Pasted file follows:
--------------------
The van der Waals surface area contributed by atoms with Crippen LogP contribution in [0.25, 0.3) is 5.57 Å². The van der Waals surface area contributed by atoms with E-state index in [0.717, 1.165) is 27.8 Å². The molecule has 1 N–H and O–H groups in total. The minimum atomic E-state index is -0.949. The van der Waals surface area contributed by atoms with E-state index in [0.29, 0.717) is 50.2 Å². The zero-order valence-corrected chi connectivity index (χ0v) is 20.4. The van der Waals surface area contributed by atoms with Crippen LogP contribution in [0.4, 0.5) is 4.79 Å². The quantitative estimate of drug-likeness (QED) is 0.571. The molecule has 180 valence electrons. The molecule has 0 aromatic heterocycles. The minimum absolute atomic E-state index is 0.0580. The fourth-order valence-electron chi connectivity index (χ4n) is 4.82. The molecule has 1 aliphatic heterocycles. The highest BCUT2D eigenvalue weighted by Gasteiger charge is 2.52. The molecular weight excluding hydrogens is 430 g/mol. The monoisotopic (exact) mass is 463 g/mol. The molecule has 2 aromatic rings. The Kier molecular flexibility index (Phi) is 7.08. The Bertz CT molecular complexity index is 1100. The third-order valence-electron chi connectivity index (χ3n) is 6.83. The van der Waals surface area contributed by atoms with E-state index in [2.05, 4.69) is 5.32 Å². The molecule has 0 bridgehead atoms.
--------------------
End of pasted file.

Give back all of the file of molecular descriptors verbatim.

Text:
The van der Waals surface area contributed by atoms with Crippen LogP contribution in [0.25, 0.3) is 5.57 Å². The van der Waals surface area contributed by atoms with E-state index in [0.717, 1.165) is 27.8 Å². The molecule has 1 N–H and O–H groups in total. The minimum atomic E-state index is -0.949. The van der Waals surface area contributed by atoms with E-state index in [0.29, 0.717) is 50.2 Å². The zero-order valence-corrected chi connectivity index (χ0v) is 20.4. The van der Waals surface area contributed by atoms with Crippen LogP contribution in [0.4, 0.5) is 4.79 Å². The quantitative estimate of drug-likeness (QED) is 0.571. The molecule has 180 valence electrons. The molecule has 0 aromatic heterocycles. The minimum absolute atomic E-state index is 0.0580. The fourth-order valence-electron chi connectivity index (χ4n) is 4.82. The molecule has 1 aliphatic heterocycles. The highest BCUT2D eigenvalue weighted by Gasteiger charge is 2.52. The molecular weight excluding hydrogens is 430 g/mol. The monoisotopic (exact) mass is 463 g/mol. The molecule has 2 aromatic rings. The Kier molecular flexibility index (Phi) is 7.08. The Bertz CT molecular complexity index is 1100. The third-order valence-electron chi connectivity index (χ3n) is 6.83. The van der Waals surface area contributed by atoms with E-state index in [2.05, 4.69) is 5.32 Å². The molecule has 0 bridgehead atoms.